Choosing which college to attend can be an overwhelming and exhausting task. There are many aspects to consider. The school should not only excel academically, but it should also offer many resources, social activities, and opportunities. Although there are numerous aspects to consider, I personally believe there are three major areas that are the basis for one's decision: size of the school, location of the school, and degrees offered by the school. The size of a school makes a big impact on the amount of social activities and resources offered. Larger schools offer more social opportunities and academic options. Smaller schools tend to be more hyper-focused on specific sports, activities, and resource areas. In addition, the location of the school makes a big difference as well. Living on campus, laundry, parking, having a vehicle, and visiting family is all dependent upon how close the school is to home. And finally, attending a school with degrees specific to your interests is key. If you choose to switch majors, make sure there are other options available that appeal to you. Although there are many aspects to consider, it's important to find a school that fits you and your needs.
I remember the first time I walkled across the hazel lawns and sun-flecked walkways at Arizona State. Looking up at the massive Grady Gammage Auditorium, I remember feeling a whirlwind of emotions tossing about inside. The net effect was an intense excitement for what lay ahead. Since that day, I have "learned the ropes" of post-secondary academia, and even though the grounds are now quite familiar I still eagerly anticipate the challenges, experiences, and opportunities which await each semester. The first piece of advice I would give myself is: GET INVOLVED. By placing yourself "out there", in the face of the unkown and in your field of study, a myriad of opportunities will become available and will launch your career to new heights. Second, I would stress the importance of course mapping, time allocation, and timely academic advising. Knowing where you're going, how much time you must spend on classes, and that you're on track to complete your degree(s) withing your desired time frame is INVALUABLE. In my case, my double major demands much of my time, which affects my work schedule, extracurricular activities, and social life. Lastly: Build a network of colleagues and professors!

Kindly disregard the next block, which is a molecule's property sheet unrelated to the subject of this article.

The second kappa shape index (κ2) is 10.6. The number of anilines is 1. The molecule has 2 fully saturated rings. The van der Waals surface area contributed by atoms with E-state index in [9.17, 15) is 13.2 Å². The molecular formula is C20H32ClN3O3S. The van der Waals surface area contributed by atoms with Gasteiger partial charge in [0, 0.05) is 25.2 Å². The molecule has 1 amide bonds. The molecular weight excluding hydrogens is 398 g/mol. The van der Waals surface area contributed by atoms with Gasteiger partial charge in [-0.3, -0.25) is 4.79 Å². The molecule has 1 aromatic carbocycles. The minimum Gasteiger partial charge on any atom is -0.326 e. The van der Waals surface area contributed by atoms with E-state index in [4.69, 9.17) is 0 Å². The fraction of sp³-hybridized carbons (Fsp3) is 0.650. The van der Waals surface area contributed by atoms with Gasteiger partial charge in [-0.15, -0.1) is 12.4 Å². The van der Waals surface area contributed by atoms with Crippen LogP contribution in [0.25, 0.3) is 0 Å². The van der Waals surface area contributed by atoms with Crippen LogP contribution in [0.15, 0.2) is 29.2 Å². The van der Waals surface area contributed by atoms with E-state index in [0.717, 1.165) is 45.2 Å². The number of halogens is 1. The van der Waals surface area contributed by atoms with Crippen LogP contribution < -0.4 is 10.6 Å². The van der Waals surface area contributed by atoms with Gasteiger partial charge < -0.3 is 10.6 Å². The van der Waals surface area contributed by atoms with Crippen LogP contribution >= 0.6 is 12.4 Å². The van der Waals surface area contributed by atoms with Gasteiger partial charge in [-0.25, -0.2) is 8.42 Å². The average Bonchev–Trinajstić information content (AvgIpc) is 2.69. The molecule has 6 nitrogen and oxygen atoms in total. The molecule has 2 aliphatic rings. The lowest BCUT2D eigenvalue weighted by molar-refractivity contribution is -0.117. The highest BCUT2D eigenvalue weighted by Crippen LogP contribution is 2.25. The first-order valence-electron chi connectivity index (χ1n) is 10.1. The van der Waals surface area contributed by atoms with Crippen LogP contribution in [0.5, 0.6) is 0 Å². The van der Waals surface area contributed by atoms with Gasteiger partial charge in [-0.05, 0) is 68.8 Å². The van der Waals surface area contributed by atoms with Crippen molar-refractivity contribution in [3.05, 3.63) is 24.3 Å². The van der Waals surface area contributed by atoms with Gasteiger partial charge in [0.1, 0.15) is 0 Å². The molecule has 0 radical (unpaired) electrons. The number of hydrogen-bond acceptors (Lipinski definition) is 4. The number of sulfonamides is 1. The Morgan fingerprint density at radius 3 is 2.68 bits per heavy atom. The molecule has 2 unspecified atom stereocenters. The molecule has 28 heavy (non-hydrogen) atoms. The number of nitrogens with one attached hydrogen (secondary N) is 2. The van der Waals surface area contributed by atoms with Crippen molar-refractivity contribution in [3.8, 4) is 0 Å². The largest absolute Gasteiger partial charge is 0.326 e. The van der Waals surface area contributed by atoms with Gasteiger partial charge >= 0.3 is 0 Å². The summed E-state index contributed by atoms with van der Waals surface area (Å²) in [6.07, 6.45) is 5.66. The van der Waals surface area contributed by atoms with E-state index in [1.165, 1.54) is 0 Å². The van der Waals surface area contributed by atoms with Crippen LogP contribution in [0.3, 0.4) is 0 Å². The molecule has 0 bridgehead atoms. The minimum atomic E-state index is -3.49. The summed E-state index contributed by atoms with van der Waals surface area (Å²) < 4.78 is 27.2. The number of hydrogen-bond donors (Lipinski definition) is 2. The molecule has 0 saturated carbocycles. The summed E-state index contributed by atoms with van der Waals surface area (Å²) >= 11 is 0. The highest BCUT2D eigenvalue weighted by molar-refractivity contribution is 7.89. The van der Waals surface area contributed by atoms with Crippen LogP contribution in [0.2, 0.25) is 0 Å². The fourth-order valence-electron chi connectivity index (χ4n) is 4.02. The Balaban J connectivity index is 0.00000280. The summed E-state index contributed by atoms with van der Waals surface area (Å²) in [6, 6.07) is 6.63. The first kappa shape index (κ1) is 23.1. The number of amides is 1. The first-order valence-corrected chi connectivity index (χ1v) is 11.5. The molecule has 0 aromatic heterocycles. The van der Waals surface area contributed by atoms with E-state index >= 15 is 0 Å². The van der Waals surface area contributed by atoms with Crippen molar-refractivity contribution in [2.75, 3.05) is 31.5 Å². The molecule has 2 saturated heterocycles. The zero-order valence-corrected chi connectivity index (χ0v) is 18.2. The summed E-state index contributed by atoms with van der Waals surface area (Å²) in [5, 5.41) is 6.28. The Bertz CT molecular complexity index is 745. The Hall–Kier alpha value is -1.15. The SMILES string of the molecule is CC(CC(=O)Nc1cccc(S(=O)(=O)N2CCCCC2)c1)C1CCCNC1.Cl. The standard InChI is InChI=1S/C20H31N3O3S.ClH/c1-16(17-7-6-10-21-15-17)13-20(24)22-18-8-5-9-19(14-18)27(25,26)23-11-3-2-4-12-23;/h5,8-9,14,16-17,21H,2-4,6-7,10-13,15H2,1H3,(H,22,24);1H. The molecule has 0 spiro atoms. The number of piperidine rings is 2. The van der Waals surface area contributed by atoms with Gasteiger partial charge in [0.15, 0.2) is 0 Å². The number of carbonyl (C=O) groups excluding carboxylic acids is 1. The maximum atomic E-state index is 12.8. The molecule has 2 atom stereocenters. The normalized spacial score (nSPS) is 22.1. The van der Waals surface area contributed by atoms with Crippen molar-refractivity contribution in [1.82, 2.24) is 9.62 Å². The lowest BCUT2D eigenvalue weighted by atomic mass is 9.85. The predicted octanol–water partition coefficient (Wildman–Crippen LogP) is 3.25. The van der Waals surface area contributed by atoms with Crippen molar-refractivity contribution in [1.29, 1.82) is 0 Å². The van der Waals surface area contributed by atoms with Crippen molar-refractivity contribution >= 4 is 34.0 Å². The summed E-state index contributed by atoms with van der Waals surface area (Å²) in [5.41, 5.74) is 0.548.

Do some serious research beforehand, especially regarding the culture and the financial situation of the school. Arizona schools have been increasing tuition by nearly 15% each year while freezing my scholarship at its original value. It is important to notice financial trends, to determine the real cost of going to school over the four or five years. School culture is also important to sniff out; some schools are notoriously known as ?party schools;? unless you want to spend most of your time at parties as a part of your socialization. It?s also important to unearth the school?s budget, to determine how much the school spends on education versus other activities (sports, arts, etc.). All schools will give scholarships to athletes, but there are a couple of schools that spend an exorbitant amount on athletes, spending millions on athletes while claiming that there is not enough money for books or teachers. In essence, it is important to understand the vibe that the school gives off; schools that are ?laid back? and ?athletic? generally focus on everything BUT school. The right college is the college in which you feel most comfortable, be it athletic-focused, conservative, or competitive.